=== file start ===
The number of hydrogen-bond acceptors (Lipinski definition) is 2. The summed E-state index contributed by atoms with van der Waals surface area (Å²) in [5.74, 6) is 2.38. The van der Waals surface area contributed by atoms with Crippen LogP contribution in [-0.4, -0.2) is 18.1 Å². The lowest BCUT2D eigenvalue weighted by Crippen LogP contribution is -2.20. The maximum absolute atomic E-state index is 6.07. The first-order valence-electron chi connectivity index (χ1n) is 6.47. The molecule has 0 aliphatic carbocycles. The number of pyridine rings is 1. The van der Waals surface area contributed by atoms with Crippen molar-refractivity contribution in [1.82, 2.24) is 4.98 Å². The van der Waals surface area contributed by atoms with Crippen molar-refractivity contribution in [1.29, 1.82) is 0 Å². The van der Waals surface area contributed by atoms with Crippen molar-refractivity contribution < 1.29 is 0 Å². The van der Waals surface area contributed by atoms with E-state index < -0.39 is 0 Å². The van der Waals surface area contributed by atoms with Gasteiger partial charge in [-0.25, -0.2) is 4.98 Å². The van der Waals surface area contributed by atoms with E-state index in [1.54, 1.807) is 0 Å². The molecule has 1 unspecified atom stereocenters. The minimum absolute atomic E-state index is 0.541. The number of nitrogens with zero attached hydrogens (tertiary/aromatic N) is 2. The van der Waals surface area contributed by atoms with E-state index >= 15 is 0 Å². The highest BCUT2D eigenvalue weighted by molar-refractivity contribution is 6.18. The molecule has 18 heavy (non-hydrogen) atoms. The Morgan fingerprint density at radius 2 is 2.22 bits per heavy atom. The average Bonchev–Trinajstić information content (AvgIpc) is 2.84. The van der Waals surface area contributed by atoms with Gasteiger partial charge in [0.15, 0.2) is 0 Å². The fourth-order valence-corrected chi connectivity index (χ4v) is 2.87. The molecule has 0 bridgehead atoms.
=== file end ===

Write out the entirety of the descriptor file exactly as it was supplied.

The number of hydrogen-bond acceptors (Lipinski definition) is 2. The summed E-state index contributed by atoms with van der Waals surface area (Å²) in [5.74, 6) is 2.38. The van der Waals surface area contributed by atoms with Crippen LogP contribution in [-0.4, -0.2) is 18.1 Å². The lowest BCUT2D eigenvalue weighted by Crippen LogP contribution is -2.20. The maximum absolute atomic E-state index is 6.07. The first-order valence-electron chi connectivity index (χ1n) is 6.47. The molecule has 0 aliphatic carbocycles. The number of pyridine rings is 1. The van der Waals surface area contributed by atoms with Crippen molar-refractivity contribution in [1.82, 2.24) is 4.98 Å². The van der Waals surface area contributed by atoms with Crippen molar-refractivity contribution in [1.29, 1.82) is 0 Å². The van der Waals surface area contributed by atoms with Crippen molar-refractivity contribution < 1.29 is 0 Å². The van der Waals surface area contributed by atoms with E-state index < -0.39 is 0 Å². The van der Waals surface area contributed by atoms with Gasteiger partial charge in [-0.25, -0.2) is 4.98 Å². The van der Waals surface area contributed by atoms with E-state index in [1.54, 1.807) is 0 Å². The molecule has 1 unspecified atom stereocenters. The minimum absolute atomic E-state index is 0.541. The number of nitrogens with zero attached hydrogens (tertiary/aromatic N) is 2. The van der Waals surface area contributed by atoms with E-state index >= 15 is 0 Å². The highest BCUT2D eigenvalue weighted by molar-refractivity contribution is 6.18. The molecule has 18 heavy (non-hydrogen) atoms. The Morgan fingerprint density at radius 2 is 2.22 bits per heavy atom. The average Bonchev–Trinajstić information content (AvgIpc) is 2.84. The van der Waals surface area contributed by atoms with Gasteiger partial charge in [0.15, 0.2) is 0 Å². The fourth-order valence-corrected chi connectivity index (χ4v) is 2.87. The molecule has 0 bridgehead atoms.